Posts Tagged ‘Live Together Die Alone’

Getting Lost (Redux): Through The Looking Glass

So when did you catch on? “Through the Looking Glass” is probably the most pivotal episode in Lost’s history—the point where the question changed from who these people had been to where these people were going. We open on Jack—a bearded Jack—on a plane, heading back to Los Angeles. It’s a familiar feeling, of course, but something is different, and not just facial hair.

No, we’ve jumped three years into the future, and now we’re not just seeing a Jack dealing with spinal surgeries, divorces, and bad dads—we see a Jack who is permanently scarred from what went down on the Island. After the flight attendant gives him a newspaper instead of a drink, he sees something—which we later find out is an obituary—that causes him to drive to an overpass with the intention of jumping off. Before he brings himself to jump, though, a car crashes nearby, and Jack’s hero-complex kicks in, as he saves the victims. Continue reading

Getting Lost (Redux): Every Man For Himself

The first six episodes of Season Three—the “Cage Era”—are some of the most controversial episodes of Lost. Many fans were upset to see the focus taken away from the beach, while Jack, Sawyer, and Kate were imprisoned off on Hydra Island. On the other hand, the introduction of the Others was a watershed moment for the mythology of the series.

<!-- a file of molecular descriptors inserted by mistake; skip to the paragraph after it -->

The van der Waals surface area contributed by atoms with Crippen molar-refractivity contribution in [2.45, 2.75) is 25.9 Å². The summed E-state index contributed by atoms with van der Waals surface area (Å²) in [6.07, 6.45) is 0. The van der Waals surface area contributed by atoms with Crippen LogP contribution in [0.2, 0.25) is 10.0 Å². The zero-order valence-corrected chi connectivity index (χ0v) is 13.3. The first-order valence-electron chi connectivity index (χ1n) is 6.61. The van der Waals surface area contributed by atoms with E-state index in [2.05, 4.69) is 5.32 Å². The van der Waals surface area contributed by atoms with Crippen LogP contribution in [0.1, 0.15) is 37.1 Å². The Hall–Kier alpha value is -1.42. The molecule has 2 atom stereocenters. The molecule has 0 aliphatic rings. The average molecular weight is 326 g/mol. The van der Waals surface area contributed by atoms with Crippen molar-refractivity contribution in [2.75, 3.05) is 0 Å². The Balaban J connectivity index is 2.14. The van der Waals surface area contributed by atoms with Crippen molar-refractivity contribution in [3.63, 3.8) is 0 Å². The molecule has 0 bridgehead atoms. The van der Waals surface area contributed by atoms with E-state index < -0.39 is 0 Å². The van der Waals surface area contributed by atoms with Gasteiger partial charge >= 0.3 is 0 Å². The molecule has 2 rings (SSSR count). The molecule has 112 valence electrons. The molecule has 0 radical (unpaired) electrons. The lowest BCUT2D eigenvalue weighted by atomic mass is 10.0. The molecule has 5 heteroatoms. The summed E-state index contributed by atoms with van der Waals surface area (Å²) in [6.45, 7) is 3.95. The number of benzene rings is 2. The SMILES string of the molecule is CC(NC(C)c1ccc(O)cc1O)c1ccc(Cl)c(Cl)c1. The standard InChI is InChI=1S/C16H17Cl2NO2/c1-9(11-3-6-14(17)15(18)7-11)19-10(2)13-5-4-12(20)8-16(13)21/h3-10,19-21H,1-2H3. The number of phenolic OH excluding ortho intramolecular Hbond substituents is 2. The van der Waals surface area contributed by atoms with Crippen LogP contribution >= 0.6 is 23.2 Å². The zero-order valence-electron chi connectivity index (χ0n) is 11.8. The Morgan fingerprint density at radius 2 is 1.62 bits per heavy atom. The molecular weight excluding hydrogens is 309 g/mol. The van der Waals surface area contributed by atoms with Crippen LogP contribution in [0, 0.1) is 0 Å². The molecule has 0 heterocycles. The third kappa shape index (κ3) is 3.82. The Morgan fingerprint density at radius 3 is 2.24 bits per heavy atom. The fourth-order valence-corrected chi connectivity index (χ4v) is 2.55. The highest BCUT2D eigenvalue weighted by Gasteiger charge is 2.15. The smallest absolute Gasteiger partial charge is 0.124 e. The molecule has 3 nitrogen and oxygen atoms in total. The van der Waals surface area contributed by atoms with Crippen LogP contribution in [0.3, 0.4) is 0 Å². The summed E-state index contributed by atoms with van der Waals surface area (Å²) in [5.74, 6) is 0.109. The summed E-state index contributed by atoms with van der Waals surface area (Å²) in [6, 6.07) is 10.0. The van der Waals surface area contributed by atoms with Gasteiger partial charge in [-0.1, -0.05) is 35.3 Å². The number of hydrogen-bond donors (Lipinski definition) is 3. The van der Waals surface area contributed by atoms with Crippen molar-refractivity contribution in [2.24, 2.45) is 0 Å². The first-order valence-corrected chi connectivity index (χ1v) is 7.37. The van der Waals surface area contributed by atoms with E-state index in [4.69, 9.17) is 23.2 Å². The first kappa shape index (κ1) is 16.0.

I, for one, always thought the first six episodes—and really eight, when you factor in “Not in Portland” and “Flashes Before Your Eyes,” which aired some time after the first six—were among the best stretches of episodes the show ever did. Continue reading

Getting Lost (Redux): Live Together, Die Alone

For a while after I first watched “Live Together, Die Alone,” the second season finale, it was my favorite episode of Lost. On a second complete viewing: Not so much.

It’s not that “Live Together, Die Alone” is bad, but on the heels of “Exodus” it feels a little slight as a finale. Also, compared to later season finales, this one is not really the game-changer it felt like at the time.

The best thing about “Live Together, Die Alone” is the first full inclusion of Desmond. Desmond was of course introduced back in the Season Two premiere, but we learned little about him, aside from the facts that he was Scottish, he likes to say “brotha,” and he pushes a button. His return in this episode—and the shot in which he first appears, with Jack staring down into cabin of Desmond’s boat, was a nice callback to the end of Season One, with Jack staring down into Desmond’s hatch—is both surprising and fitting. Continue reading